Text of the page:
Lateran Councils

Ecumenical church councils held in the Church of St. John Lateran, one of the major Roman basilicas. There were five such councils, the first of which was summoned by Callistus II in 1123 to signal the end of the Investiture Controversy,* at which time the Concordat of Worms was confirmed. The council promulgated a number of canons, chiefly restatements of previous decrees dealing with ecclesiastical ordinations and offices, in keeping with the Gregorian Reform, and with crusading indulgences and the Peace and Truce of God.

At the Second Lateran Council, summoned by Innocent II following the death in 1138 of his rival Anacletus II who had challenged his rule from the double election of 1130, Innocent announced the deposition of all supporters of Anacletus, the excommunication of Roger II of Sicily, and the condemnation of the adherents of Pierre de Bruys and Arnold of Brescia. The canons followed the reforming lines of the First Lateran Council, prohibiting payment for such priestly services as extreme unction and burial, the study of civil law or medicine by religious, marriage of the clergy, usury, tournaments, use of the crossbow, and incendiarism, among others. They provided that monks and canons were to be consulted in episcopal elections, and confirmed the Peace and Truce of God.

The Third Lateran Council, like the Second, marked the end of a schism. It met in 1179 at the behest of Alexander III, following the discomfiture of his rivals, whose support from Frederick Barbarossa had ended with the agreement at Venice in 1177. Alexander III* was the first great canonist pope of the period of the revived study of law, and issued at the council a series of important decretals, the first of which stipulated a two-thirds majority of the cardinals for a papal election, and another required majority decisions in ecclesiastical communities. Other reforming decrees set up cathedral schools with free instruction, and attacked simony, pluralism, and clerical vices. There were sanctions against usurers, Cathari, Jews, and Saracens, and against those aiding the latter or pirates. The Truce and Peace of God were reconfirmed.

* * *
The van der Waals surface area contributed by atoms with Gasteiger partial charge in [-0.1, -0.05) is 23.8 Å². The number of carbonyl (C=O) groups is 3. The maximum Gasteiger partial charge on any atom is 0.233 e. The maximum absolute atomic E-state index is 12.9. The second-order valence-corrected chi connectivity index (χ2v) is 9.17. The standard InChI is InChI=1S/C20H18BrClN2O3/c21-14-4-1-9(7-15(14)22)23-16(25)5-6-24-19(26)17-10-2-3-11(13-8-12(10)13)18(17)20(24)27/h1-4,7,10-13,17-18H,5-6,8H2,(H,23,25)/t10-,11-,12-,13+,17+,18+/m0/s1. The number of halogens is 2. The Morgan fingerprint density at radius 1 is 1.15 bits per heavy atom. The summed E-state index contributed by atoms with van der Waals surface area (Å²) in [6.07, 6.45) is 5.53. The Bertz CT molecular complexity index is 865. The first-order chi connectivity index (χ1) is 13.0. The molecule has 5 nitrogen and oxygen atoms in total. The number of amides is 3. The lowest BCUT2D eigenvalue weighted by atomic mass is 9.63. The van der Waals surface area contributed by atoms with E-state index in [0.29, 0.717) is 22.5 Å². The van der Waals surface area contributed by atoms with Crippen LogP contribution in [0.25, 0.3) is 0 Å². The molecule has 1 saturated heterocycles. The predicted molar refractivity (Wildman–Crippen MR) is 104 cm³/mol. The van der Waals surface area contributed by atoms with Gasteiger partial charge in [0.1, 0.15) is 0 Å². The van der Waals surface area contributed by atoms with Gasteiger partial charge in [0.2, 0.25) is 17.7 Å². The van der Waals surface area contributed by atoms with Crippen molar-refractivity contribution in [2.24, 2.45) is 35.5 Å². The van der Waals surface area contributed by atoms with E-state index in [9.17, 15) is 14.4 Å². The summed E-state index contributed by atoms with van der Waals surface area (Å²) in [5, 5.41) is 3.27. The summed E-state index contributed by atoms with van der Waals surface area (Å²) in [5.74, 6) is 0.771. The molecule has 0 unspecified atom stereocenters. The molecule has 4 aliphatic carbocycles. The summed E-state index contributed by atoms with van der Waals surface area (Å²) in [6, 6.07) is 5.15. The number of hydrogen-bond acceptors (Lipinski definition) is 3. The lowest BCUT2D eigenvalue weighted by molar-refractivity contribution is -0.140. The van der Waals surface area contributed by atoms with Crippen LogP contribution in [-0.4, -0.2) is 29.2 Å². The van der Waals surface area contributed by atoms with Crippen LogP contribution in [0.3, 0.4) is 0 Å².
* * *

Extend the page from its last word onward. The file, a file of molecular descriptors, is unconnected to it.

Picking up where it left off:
The Fourth Lateran Council, summoned in 1215 by Innocent III,* marks the pinnacle of the achievements of the most powerful of medieval popes. It confirmed the election of Frederick II; denounced Magna Carta as an affront to the pope and his vassal, King John of England; enunciated the dogma of transubstantiation; made yearly confession and Communion mandatory; confirmed the new Franciscan Order; and required distinctive dress for Jews and Saracens. Condemnations were directed against the Cathari and the Waldensians, though they were not named, and against the teachings of Joachim of Fiore* and Amalric* of Bena. Reforming canons stipulated, among others, that no new orders were to be founded, and that general chapters were to be held in existing orders. The abuses surrounding indulgences were to be curbed. Clerks were enjoined against participating in judicial ordeals. Provisions were made for the forthcoming (Fifth) crusade. The council rejected a proposal that regular payments be collected from the entire church to support the papal administration.

Julius II* responded to the antipapal Council of Pisa (1511- 12) by summoning the Fifth Lateran Council in 1512. No canons were issued, only pontifical constitutions. The chief concern of Julius was to achieve the condemnation of conciliar theory in general, and of the decrees of the councils of Constance* and Basle* and the recent Council of Pisa,* plus the Pragmatic Sanction of Bourges,* in particular. Both Maximilian and Louis XII were persuaded to disavow their previous support of the Council of Pisa. There were futile gestures toward reform of abuses surrounding commendations, pluralism, and clerical immunities, and a recognition of the need for church reform generally. A new crusade was projected, to be supported by a three-year tax on all benefices. The failure of the Fifth Lateran Council to deal decisively with the issues confronting it led directly to Luther's reform.

G.D. Mansi, Sacrorum Conciliorum nova et amplissima collectio (31 vols., 1759-98); K.J. von Hefele, Histoire des conciles d'après les documents originaux (ed. H. Leclercq, 1907ff.); G. Tangl, Die Tielnehmer an den allgemeinen Konzilien des Mittelalters (1922); P. Hughes, The Church in Crisis (1961); R. Foreville, Histoire des counciles oecuméniques, vol. VI (1966); H.J. Margull (ed.), The Councils of the Church: history and analysis (1966).